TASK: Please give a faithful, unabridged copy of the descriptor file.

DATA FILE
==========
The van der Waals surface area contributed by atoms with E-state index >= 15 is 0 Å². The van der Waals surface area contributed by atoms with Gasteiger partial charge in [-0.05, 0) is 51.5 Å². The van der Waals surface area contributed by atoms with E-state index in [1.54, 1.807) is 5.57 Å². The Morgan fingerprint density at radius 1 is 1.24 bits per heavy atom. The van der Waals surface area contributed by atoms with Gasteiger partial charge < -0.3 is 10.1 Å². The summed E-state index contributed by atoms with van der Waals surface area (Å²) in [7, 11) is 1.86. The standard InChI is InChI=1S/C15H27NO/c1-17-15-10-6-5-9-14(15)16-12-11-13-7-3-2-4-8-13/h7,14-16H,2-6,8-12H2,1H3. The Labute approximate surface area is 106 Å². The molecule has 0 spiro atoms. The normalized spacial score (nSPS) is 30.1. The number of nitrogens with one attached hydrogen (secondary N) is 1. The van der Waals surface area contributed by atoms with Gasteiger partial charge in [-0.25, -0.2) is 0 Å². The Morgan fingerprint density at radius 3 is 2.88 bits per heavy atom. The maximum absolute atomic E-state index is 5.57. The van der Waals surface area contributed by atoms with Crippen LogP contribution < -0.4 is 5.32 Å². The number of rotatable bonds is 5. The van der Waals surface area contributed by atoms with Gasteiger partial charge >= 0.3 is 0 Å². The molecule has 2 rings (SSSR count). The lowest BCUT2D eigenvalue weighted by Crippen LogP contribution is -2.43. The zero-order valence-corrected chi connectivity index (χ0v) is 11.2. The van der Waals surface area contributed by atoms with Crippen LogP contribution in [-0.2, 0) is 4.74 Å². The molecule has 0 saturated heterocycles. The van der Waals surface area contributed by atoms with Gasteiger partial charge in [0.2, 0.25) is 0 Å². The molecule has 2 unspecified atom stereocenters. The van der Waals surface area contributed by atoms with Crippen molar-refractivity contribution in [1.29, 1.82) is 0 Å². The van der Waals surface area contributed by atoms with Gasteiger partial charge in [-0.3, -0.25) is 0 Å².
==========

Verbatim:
The van der Waals surface area contributed by atoms with E-state index >= 15 is 0 Å². The van der Waals surface area contributed by atoms with Gasteiger partial charge in [-0.05, 0) is 51.5 Å². The van der Waals surface area contributed by atoms with E-state index in [1.54, 1.807) is 5.57 Å². The Morgan fingerprint density at radius 1 is 1.24 bits per heavy atom. The van der Waals surface area contributed by atoms with Gasteiger partial charge < -0.3 is 10.1 Å². The summed E-state index contributed by atoms with van der Waals surface area (Å²) in [7, 11) is 1.86. The standard InChI is InChI=1S/C15H27NO/c1-17-15-10-6-5-9-14(15)16-12-11-13-7-3-2-4-8-13/h7,14-16H,2-6,8-12H2,1H3. The Labute approximate surface area is 106 Å². The molecule has 0 spiro atoms. The normalized spacial score (nSPS) is 30.1. The number of nitrogens with one attached hydrogen (secondary N) is 1. The van der Waals surface area contributed by atoms with Gasteiger partial charge in [-0.25, -0.2) is 0 Å². The Morgan fingerprint density at radius 3 is 2.88 bits per heavy atom. The maximum absolute atomic E-state index is 5.57. The van der Waals surface area contributed by atoms with Crippen LogP contribution < -0.4 is 5.32 Å². The number of rotatable bonds is 5. The van der Waals surface area contributed by atoms with Gasteiger partial charge >= 0.3 is 0 Å². The molecule has 2 rings (SSSR count). The lowest BCUT2D eigenvalue weighted by Crippen LogP contribution is -2.43. The zero-order valence-corrected chi connectivity index (χ0v) is 11.2. The van der Waals surface area contributed by atoms with Crippen LogP contribution in [-0.2, 0) is 4.74 Å². The molecule has 0 saturated heterocycles. The van der Waals surface area contributed by atoms with Gasteiger partial charge in [0.2, 0.25) is 0 Å². The molecule has 2 unspecified atom stereocenters. The van der Waals surface area contributed by atoms with Crippen molar-refractivity contribution in [1.29, 1.82) is 0 Å². The van der Waals surface area contributed by atoms with Gasteiger partial charge in [-0.3, -0.25) is 0 Å².